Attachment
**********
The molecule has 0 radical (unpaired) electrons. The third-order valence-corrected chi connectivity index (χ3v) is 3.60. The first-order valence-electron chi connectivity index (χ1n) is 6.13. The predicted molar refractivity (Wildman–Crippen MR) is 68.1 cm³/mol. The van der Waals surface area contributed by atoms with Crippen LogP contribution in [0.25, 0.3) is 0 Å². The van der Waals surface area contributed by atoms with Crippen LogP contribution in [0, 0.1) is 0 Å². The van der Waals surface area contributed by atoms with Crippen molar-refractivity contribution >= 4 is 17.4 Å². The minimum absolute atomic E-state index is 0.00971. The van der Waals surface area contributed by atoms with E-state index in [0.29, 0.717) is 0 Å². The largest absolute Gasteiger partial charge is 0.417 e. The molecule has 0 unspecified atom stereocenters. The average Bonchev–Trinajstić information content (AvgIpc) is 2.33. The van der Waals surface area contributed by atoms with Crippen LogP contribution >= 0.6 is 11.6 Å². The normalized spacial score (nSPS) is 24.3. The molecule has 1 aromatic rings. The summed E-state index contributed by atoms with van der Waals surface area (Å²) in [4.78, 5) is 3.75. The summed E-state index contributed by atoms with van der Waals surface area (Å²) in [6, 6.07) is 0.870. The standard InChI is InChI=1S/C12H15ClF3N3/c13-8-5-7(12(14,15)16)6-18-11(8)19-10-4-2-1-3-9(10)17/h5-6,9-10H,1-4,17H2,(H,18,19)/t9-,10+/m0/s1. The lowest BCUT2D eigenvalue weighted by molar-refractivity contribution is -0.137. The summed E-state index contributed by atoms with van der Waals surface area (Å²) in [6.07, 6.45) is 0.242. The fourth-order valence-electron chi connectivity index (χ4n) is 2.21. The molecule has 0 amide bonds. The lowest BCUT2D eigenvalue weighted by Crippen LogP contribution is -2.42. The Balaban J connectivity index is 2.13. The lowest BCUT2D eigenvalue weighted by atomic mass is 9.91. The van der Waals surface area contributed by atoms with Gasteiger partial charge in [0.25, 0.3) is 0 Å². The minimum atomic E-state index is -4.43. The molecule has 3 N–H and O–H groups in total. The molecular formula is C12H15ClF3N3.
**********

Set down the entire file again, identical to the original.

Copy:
The molecule has 0 radical (unpaired) electrons. The third-order valence-corrected chi connectivity index (χ3v) is 3.60. The first-order valence-electron chi connectivity index (χ1n) is 6.13. The predicted molar refractivity (Wildman–Crippen MR) is 68.1 cm³/mol. The van der Waals surface area contributed by atoms with Crippen LogP contribution in [0.25, 0.3) is 0 Å². The van der Waals surface area contributed by atoms with Crippen LogP contribution in [0, 0.1) is 0 Å². The van der Waals surface area contributed by atoms with Crippen molar-refractivity contribution >= 4 is 17.4 Å². The minimum absolute atomic E-state index is 0.00971. The van der Waals surface area contributed by atoms with E-state index in [0.29, 0.717) is 0 Å². The largest absolute Gasteiger partial charge is 0.417 e. The molecule has 0 unspecified atom stereocenters. The average Bonchev–Trinajstić information content (AvgIpc) is 2.33. The van der Waals surface area contributed by atoms with Crippen LogP contribution >= 0.6 is 11.6 Å². The normalized spacial score (nSPS) is 24.3. The molecule has 1 aromatic rings. The summed E-state index contributed by atoms with van der Waals surface area (Å²) in [4.78, 5) is 3.75. The summed E-state index contributed by atoms with van der Waals surface area (Å²) in [6, 6.07) is 0.870. The standard InChI is InChI=1S/C12H15ClF3N3/c13-8-5-7(12(14,15)16)6-18-11(8)19-10-4-2-1-3-9(10)17/h5-6,9-10H,1-4,17H2,(H,18,19)/t9-,10+/m0/s1. The lowest BCUT2D eigenvalue weighted by molar-refractivity contribution is -0.137. The summed E-state index contributed by atoms with van der Waals surface area (Å²) in [6.07, 6.45) is 0.242. The fourth-order valence-electron chi connectivity index (χ4n) is 2.21. The molecule has 0 amide bonds. The lowest BCUT2D eigenvalue weighted by Crippen LogP contribution is -2.42. The Balaban J connectivity index is 2.13. The lowest BCUT2D eigenvalue weighted by atomic mass is 9.91. The van der Waals surface area contributed by atoms with Gasteiger partial charge in [0.25, 0.3) is 0 Å². The minimum atomic E-state index is -4.43. The molecule has 3 N–H and O–H groups in total. The molecular formula is C12H15ClF3N3.